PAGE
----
Atypical depression - a type of depression that can be difficult to treat - has symptoms that include weight gain, sleeping too much, and feeling anxious. Here is information about the causes of atypical depression and its diagnosis that you can use when you talk to your doctor.
What is atypical depression?
Atypical depression is a subtype of depression with certain specific characteristics. A person with classic clinical depression has five or more of the following symptoms or signs, with at least one of the first two (core) symptoms:
- Loss of enjoyment in things that were once pleasurable
- Persistent sadness or low mood on most days
- Loss of energy
- Feelings of hopelessness or worthlessness
- Difficulty concentrating
- Uncontrollable crying
- Difficulty making decisions
- Increased need for sleep
- Insomnia or excessive sleep
- Unexplained aches and pains
- Stomach-ache and digestive problems
- Decreased sex drive
- Sexual problems
- A change in appetite that causes weight loss or gain
- Thoughts of death or suicide
- Attempting suicide
The symptoms should have been present for at least 2 weeks.
In general, people with atypical depression don't have as many of the symptoms that people with classical depression may have. They also tend to have first experienced depression at an early age, during their teenage years.
Despite its name, atypical depression is probably rather common. Some doctors believe that it is under-diagnosed. Researchers are considering whether or not atypical depression might be a type of dysthymia - a low-level depression that has lingered for at least two years. Researchers are also investigating the idea that atypical depression may be a milder form of bipolar disorder called cyclothymia. People with cyclothymia typically have less extreme switches in mood.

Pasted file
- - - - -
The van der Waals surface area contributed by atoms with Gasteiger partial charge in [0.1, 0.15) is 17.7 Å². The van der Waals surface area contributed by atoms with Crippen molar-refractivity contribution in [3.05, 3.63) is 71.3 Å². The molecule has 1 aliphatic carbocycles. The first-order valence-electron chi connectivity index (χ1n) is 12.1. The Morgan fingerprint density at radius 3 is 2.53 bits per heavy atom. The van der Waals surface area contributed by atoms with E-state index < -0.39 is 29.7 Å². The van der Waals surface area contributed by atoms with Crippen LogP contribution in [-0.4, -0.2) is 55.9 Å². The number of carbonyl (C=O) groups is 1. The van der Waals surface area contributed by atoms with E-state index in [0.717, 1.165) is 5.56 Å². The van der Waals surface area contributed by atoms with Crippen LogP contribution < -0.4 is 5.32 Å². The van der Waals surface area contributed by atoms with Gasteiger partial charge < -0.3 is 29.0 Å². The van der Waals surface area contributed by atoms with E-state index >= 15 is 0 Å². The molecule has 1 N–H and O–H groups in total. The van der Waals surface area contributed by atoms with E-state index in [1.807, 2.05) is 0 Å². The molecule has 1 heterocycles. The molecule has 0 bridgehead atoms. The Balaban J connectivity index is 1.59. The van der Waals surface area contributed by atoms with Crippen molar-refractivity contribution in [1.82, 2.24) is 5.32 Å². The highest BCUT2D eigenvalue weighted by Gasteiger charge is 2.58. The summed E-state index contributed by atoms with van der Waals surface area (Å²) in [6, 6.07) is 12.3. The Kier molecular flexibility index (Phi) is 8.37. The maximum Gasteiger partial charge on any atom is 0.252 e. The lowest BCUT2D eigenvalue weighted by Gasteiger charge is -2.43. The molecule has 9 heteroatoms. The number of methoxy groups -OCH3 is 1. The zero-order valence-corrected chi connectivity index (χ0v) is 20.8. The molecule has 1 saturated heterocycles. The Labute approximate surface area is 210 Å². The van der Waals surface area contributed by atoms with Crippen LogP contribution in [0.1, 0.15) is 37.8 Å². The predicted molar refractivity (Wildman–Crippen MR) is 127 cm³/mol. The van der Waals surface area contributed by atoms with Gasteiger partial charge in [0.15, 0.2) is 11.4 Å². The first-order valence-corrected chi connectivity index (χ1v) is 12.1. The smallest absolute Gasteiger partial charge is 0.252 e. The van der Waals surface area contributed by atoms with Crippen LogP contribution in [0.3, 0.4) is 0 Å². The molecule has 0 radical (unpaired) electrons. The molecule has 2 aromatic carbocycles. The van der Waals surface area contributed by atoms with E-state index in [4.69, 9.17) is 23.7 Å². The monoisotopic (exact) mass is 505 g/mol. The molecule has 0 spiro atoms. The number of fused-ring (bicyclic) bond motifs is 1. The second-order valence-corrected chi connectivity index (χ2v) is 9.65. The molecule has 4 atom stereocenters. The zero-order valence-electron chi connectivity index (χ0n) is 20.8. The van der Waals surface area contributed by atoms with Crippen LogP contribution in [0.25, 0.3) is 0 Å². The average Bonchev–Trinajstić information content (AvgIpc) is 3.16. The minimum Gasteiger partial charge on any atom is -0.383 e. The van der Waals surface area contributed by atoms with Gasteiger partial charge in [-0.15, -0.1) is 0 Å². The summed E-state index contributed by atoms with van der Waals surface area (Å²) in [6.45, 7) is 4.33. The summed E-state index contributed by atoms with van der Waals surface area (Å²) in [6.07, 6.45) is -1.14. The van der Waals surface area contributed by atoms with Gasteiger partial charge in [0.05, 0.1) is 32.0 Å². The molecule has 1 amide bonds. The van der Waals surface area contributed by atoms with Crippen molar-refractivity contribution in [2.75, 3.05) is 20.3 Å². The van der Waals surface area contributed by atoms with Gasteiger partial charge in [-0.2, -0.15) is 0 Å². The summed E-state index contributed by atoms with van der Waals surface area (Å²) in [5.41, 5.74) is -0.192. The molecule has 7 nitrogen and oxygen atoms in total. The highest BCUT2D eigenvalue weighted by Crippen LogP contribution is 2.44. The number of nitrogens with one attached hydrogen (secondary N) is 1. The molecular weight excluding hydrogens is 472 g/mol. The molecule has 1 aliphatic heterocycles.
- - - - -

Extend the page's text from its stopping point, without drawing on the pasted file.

What are the symptoms of atypical depression?
The main characteristic of atypical depression that distinguishes it from major depression is mood reactivity. In other words, the person with atypical depression will see his or her mood improve if something positive happens. In major, or melancholic, depression, positive changes will not bring on a change in mood. In addition, diagnostic criteria call for at least two of the following symptoms to accompany the mood reactivity:
- Sleeping too much (hypersomnia)
- Eating too much (hyperphagia), resulting in weight gain
- Having a more intense reaction or increased sensitivity to rejection, resulting in problems with social and work relationships
- Having a feeling of being weighed down, paralysed, or "leaden"
A doctor will investigate physical causes for any of these symptoms. That includes doing blood tests for thyroid problems or hormone levels. Atypical depression can co-exist with other diseases. For example, it might occur with hypothyroidism - low levels of thyroid hormone - which has symptoms that include depression and weight gain. Studies have also shown that atypical depression has been found in some people with adult-onset human growth hormone deficiency.